Lt. Gov. Garlin Gilchrist | Whitmer office photo
With news that the U.S. Department of Homeland Security had issued a warning about rising domestic terrorism threats and Senate Majority Leader Mike Shirkey (R-Clarklake) meeting with leaders of militias last summer, Lt. Gov. Garlin Gilchrist, the first Black person to hold the post, has seen the anger and hatred up close.
He calls the rise “alarming,” and that there is no place in Michigan or the United States for extremism. In October, state and federal law enforcement announced a right-wing extremist plot against Gov. Gretchen Whitmer over her COVID-19 restrictions.
Gilchrist’s comments were made as part of an interview about racial equity and the coronavirus last week.
The following are excerpts from that interview.
Q: There was a Homeland Security alert put out about extremism, domestic violence extremism. Within that context, there was in the very first page or the very first line reference to violent extremists upset about police use of force. Have you seen that bulletin? Do you believe that that was coded to target Black Lives Matter protests and George Floyd related protests? Does that concern you that it was coded that way?
Gilchrist: I haven’t seen that specific language in the bulletin. But I do know this because we’ve seen it in Michigan. We have seen a rise in violence extremism. We have seen a rise of hate crimes. We saw a rise of people with terrorist intentions plot to storm the Capitol where I work.
I’m sitting, I’m talking in my Capitol office right now behind [the Senate chambers]. I was presiding over the Senate session on April 30 when men with long guns came into the gallery, armed and dangerous. We saw people taking action and again working to overthrow the Michigan government because they were upset about the COVID-19 response.
We’ve seen extremism and of course that reached the pitch that it hasn’t reached in 200 years when people stormed the United States Capitol and breached it for the first time since 1814. That’s been real.
We’ve seen it with an increase in hate crimes, for example, [against] Asian-American and Pacific Islander people since the beginning of this pandemic or at the beginning of its presence in our country.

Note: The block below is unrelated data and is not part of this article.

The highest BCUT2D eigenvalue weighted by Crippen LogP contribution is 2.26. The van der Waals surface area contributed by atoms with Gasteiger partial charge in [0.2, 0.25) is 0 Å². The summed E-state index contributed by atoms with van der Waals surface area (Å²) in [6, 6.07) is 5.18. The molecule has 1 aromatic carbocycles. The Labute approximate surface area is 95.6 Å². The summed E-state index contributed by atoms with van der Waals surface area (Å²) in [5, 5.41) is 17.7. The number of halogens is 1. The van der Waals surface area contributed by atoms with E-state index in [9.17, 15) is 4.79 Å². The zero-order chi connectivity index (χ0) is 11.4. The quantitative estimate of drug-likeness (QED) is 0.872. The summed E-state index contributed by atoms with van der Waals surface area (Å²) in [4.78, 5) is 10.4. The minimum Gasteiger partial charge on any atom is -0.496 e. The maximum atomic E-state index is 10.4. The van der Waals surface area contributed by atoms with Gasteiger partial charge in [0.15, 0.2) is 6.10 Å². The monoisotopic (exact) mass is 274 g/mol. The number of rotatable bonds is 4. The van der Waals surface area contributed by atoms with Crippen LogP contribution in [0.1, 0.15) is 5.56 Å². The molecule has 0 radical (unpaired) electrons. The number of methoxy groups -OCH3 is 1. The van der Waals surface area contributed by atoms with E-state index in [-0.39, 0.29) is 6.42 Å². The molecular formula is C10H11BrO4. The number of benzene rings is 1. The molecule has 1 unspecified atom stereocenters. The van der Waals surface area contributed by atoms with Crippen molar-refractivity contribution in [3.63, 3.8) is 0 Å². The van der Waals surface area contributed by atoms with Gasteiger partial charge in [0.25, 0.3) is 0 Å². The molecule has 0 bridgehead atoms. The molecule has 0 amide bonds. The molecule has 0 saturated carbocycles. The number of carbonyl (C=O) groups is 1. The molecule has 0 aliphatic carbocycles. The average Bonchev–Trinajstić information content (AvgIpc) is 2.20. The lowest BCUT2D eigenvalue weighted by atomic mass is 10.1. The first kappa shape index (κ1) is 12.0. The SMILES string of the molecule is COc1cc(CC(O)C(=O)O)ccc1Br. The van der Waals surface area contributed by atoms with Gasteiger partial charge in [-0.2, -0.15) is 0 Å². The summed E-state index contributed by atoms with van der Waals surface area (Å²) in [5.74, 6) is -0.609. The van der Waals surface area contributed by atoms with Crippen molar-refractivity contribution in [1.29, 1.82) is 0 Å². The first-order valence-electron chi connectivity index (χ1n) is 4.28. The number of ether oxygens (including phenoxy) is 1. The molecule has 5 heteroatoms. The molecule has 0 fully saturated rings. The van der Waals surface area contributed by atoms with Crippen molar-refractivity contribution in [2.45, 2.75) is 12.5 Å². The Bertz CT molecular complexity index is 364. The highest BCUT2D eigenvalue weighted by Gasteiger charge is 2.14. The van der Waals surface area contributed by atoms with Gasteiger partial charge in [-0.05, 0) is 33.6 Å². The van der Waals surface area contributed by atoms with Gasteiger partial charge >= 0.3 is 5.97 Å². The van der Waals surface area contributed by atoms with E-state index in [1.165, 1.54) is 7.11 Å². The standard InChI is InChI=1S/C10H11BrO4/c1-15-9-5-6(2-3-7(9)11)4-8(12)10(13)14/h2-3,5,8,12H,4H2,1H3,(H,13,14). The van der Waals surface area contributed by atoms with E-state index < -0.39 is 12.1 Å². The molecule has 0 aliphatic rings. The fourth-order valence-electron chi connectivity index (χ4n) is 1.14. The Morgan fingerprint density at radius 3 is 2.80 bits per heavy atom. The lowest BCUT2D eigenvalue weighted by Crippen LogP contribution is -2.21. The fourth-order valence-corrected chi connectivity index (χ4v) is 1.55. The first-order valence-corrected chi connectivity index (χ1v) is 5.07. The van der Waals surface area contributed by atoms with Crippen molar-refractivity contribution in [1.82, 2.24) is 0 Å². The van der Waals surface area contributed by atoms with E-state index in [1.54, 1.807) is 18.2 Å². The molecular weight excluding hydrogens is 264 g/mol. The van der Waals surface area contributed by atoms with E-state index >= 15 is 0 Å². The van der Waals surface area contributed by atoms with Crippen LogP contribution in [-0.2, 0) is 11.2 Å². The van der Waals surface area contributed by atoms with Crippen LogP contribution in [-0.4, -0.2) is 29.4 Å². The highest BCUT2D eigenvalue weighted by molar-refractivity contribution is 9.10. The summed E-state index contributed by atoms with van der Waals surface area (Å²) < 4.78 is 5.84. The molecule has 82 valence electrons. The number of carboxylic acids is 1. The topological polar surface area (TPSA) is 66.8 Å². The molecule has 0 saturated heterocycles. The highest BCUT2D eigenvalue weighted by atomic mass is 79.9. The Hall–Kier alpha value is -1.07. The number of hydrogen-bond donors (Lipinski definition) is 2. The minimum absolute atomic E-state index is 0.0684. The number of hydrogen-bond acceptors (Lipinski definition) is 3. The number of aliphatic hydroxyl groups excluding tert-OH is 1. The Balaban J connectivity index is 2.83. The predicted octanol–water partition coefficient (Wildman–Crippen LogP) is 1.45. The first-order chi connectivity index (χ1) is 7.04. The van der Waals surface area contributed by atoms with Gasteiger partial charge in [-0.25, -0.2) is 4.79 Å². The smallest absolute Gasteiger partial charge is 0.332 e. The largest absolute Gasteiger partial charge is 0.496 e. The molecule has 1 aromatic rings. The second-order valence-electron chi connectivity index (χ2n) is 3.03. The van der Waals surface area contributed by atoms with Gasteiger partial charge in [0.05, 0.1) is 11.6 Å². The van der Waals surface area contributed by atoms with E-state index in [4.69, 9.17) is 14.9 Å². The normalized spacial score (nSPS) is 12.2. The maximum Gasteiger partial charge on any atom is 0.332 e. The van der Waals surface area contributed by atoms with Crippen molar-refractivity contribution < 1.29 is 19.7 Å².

It’s something that is very alarming and concerning to me. I don’t think that that kind of hate should have a place in our America going forward. We should be a country that instead celebrates and values the diverse perspectives and life experiences that all of our people have. That’s certainly something that makes Michigan such a fantastic place, because we have people from all walks of life from all over the world who chose to settle in the state of Michigan. That is a beautiful thing.
The reason my family is here because we migrated from the South after the war, for example. There are so many stories like that from all across the globe. The idea that some part of them are violent because of who they are, because of their heritage, because of their history. … We need to stomp that out, that kind of hatred wherever it rears its ugly head.
Q: May I ask one quick follow-up on that, that I think is really important? That is, you were presiding over the Senate when the militia folks came in and were out there with long guns. Have you had a conversation with Senate Majority Leader Shirkey about his meetings with militia leaders?
Gilchrist: Yes. Yeah, absolutely. I think that it is incredibly problematic to legitimize those people who came in to commit violence. Coming into overthrow and storm the government, that put in danger everyone’s lives because it endangers not only the lawmakers, but the staff of those lawmakers, the people who staff and make this a legislative building work, the people who clean this building, the people who secure this building, the children who tour this building to learn about the government.
I came here when I was 7 with my grandma and her eighth grade social studies class to learn about the government. Imagine if I would have been here when those guys were coming in here with guns. … Guns have no place in the lawmaking process.
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